Woman charged for service she never received.

cpdretired

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This is from the Chicago Tribune digital edition.
Jon Yates' "What's Your Problem?"

July 7, 2013

Ellen Reidda is not, and has never been, a Dish Network customer.
So the 79-year-old Highland Park resident was a bit startled when she checked her bank statement in May and discovered the satellite television provider had taken $151.29 from her account.
She immediately contacted her bank, Chase, and asked if they could figure out what was going on.

Jon Yates' "What's Your Problem?"
Jon Yates' "What's Your Problem?"
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Maps
Highland Park, IL, USA


A Chase representative researched her account and found the May withdrawal wasn't Dish's first.
On Dec. 5, the company took $273.98 from Reidda's account, then $72.99 on Dec. 21.
There were similar Dish withdrawals in January, February, March and April, eight transactions in all, totaling $1,047.21.
Reidda was shocked.

"I have Comcast," she said. "I've always had Comcast. I don't know how (Dish) got into that account."
Chase put a stop to the Dish withdrawals and credited Reidda's account $412.96 for the money Dish took in March, April and May.
Reidda said a bank representative told her it could not refund the money taken before March and instructed her to contact Dish.

She called Dish, but could make no headway.
"Dish has repeatedly rebuffed my attempts to stop debit charges or help in refunding the already deducted money," she said. "Also, they now have my bank account number. Scary."
After several calls to Dish, Reidda thought she had the situation resolved, she said.

"But no. They said to call the police," she said. "They stalled and stalled and did nothing to resolve the problem."
In June, Reidda went back to a Chase branch in Highland Park and spoke to a vice president, who called Dish with her in his office. After a frustrating and fruitless conversation with Dish that lasted almost an hour, the Chase vice president sent Dish an email.

He wrote that Dish's customer service representative told him repeatedly she could not help and instructed him to contact the Federal Trade Commission.
When Dish didn't respond to either the bank employee's email or Reidda, she wrote a letter to What's Your Problem?
"I don't understand how they can just stonewall everybody," she said. "My bank has been very cooperative and they've been helping me but they can't get anything done with Dish."
She said she had no idea how Dish got access to her bank account. Although Chase refunded a portion of the money, Dish has done nothing about the remainder, $634.25, she said.

"It's very important to me," Reidda said. "I just don't know what to do. I feel so helpless."
The Problem Solver contacted Danielle Johnson, a spokeswoman for Dish Network.
Within hours, Reidda received a flurry of calls from Dish promising to help, she said.
"They were telling me that they had found the mistake, (but) they didn't go into detail about what that was," Reidda said. Dish did not return calls for comment.

On July 2, Reidda called Dish and was told the $634.25 refund had been processed and sent to her bank.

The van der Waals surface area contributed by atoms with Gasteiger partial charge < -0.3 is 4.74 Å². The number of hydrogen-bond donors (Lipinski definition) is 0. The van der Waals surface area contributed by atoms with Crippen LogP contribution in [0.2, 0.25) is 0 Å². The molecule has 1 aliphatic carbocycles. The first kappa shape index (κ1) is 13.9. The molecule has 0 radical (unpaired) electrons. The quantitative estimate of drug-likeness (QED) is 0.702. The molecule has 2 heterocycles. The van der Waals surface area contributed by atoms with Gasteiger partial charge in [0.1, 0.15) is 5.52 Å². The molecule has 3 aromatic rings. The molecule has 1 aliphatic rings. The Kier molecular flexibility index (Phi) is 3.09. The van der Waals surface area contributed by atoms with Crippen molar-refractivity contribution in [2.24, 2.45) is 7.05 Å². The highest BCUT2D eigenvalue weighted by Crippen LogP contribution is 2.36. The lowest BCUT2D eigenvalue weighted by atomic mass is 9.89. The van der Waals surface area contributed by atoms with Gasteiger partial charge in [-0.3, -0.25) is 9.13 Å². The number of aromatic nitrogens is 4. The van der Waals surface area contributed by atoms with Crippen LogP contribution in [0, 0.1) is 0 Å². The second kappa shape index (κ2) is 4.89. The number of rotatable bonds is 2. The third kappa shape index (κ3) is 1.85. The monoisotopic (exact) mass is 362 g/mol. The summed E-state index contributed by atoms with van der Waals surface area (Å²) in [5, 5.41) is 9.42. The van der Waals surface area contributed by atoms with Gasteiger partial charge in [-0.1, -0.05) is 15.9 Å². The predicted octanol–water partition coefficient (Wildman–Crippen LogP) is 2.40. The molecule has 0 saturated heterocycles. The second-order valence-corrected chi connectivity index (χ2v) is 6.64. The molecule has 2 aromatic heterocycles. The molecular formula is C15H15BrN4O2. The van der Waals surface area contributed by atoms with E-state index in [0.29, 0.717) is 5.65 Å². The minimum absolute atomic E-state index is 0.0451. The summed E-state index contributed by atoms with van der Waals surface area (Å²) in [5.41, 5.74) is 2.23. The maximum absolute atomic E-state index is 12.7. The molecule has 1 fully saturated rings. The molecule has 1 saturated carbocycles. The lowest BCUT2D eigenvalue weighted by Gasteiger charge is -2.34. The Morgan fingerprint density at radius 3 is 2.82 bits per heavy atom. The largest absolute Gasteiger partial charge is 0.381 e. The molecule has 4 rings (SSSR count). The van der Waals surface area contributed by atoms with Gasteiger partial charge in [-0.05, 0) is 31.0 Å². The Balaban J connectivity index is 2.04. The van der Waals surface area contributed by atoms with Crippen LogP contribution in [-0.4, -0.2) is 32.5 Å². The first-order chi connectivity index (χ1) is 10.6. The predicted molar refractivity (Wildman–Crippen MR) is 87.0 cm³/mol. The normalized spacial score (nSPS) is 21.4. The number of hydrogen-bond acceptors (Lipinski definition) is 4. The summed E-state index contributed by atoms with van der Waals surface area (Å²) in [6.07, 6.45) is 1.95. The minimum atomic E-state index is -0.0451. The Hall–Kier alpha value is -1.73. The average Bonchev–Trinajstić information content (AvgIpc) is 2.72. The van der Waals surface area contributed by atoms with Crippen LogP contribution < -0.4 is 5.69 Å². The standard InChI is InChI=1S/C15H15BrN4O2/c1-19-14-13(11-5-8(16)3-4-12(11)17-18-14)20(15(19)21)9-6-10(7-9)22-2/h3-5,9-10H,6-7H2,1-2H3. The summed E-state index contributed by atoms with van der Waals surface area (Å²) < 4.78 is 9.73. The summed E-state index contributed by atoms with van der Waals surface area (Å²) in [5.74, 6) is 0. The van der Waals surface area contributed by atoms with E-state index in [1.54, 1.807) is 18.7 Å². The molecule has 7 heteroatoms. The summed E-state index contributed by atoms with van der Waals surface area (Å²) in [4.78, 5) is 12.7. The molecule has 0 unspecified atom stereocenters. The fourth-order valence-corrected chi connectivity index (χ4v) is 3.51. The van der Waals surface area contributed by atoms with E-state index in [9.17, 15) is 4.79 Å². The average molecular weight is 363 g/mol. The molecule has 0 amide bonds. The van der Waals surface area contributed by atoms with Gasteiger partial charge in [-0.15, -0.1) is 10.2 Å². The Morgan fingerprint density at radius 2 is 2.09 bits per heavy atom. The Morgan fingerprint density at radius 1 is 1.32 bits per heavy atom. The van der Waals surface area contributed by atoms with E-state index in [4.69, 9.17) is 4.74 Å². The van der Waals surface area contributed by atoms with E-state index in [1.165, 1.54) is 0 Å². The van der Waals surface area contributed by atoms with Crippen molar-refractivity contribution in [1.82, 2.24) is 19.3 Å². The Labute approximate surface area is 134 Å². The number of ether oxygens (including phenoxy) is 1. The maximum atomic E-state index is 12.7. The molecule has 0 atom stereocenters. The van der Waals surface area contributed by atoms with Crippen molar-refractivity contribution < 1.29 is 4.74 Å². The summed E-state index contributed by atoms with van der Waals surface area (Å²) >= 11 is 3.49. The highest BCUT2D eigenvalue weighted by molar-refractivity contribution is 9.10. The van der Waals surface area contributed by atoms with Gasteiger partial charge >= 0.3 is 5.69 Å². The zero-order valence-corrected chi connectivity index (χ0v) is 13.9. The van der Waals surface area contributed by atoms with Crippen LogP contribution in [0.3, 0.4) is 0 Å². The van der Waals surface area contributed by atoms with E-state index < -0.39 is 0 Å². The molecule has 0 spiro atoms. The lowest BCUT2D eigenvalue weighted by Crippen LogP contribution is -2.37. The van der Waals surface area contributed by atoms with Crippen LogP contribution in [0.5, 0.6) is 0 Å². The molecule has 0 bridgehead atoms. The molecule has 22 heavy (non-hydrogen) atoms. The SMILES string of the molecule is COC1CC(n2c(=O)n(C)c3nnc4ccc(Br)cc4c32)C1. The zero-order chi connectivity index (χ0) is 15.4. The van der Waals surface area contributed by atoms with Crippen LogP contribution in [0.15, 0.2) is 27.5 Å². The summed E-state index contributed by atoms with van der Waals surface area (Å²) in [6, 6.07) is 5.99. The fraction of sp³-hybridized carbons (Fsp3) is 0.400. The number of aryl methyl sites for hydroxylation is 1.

"I'm so relieved," she said. "I just don't know why it had to take so long and why it had to be so cumbersome."
 

Hall

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I'm guessing someone signed up an account in her name and address (and has her banking info). I hate to think it's a relative or someone she trusts....
 

Tampa8

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This happened in Fl with FIOS, to a person my family knows. And yes, somehow someone got hold of her information and got a free ride for awhile.
 

JSheridan

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Our UPS man wanted to sign up with us for DirecTV and it turned out he already had a DirecTV account with an outstanding balance of over $800 that he didn't know anything about. He's never had DirecTV before in his life. That was several months ago and he's still trying to get it straightened out.
 

SomeDishGuy

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ID theft customers sometimes have a hard time explaining what happened in a way that the CSR understands it. Not blaming, but just saying...the article makes is pretty clear what happened. Someone used her credit card/debit card/routing number to make payments on their account. It happens sometimes, and happens all over, not just Dish.

That said, there are procedures in place for issues like this, and it sounds like the CSR did not follow them. It is always a very good idea to first contact the police and file a report. It adds some legitimacy to the complaint. I have seen, in my time at Dish, where someone called in to complain about their card being used on an account, and it turned out to be a son or daughter, where the parent HAD made a payment in the past, but did not approve this one. The checking/credit/debit account info was stored on the account, and the child made a payment using the previously stored info. Stuff like that can get a little sticky.

Does not appear to be the case here, though.
 

Hall

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That said, there are procedures in place for issues like this, and it sounds like the CSR did not follow them.
This seems like a no-brainer.... If someone calls in and reports anything of this sort, the phone reps should know to pass it on to a fraud type department that Dish certainly must have.

I did have to laugh when the bank guy called... How is Dish supposed to verify who he is ? Anyone can call and claim to be some "big-shot" !
 

Scherrman

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Generally the best thing to do when ID or credit has been stolen is to call the police to file a report like you said. After that you should call all three credit bureaus so they have it on file. The sooner you do it the better.
 

mike123abc

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Hopefully the criminal was dumb enough to have the system installed by dish rather than buying a system and installing it themselves with a fake address...
 

jbrelish

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Where to start......
1.Where did "DISH" or retailer install a system that the woman said she never had?
2.We hear of the DISH police checking out receiver locations,how did this one get overlooked by DISH and the CSR?
3.Upon hearing the complaint the 1st time did the CSR immediately cut all services to this so called account? If not why?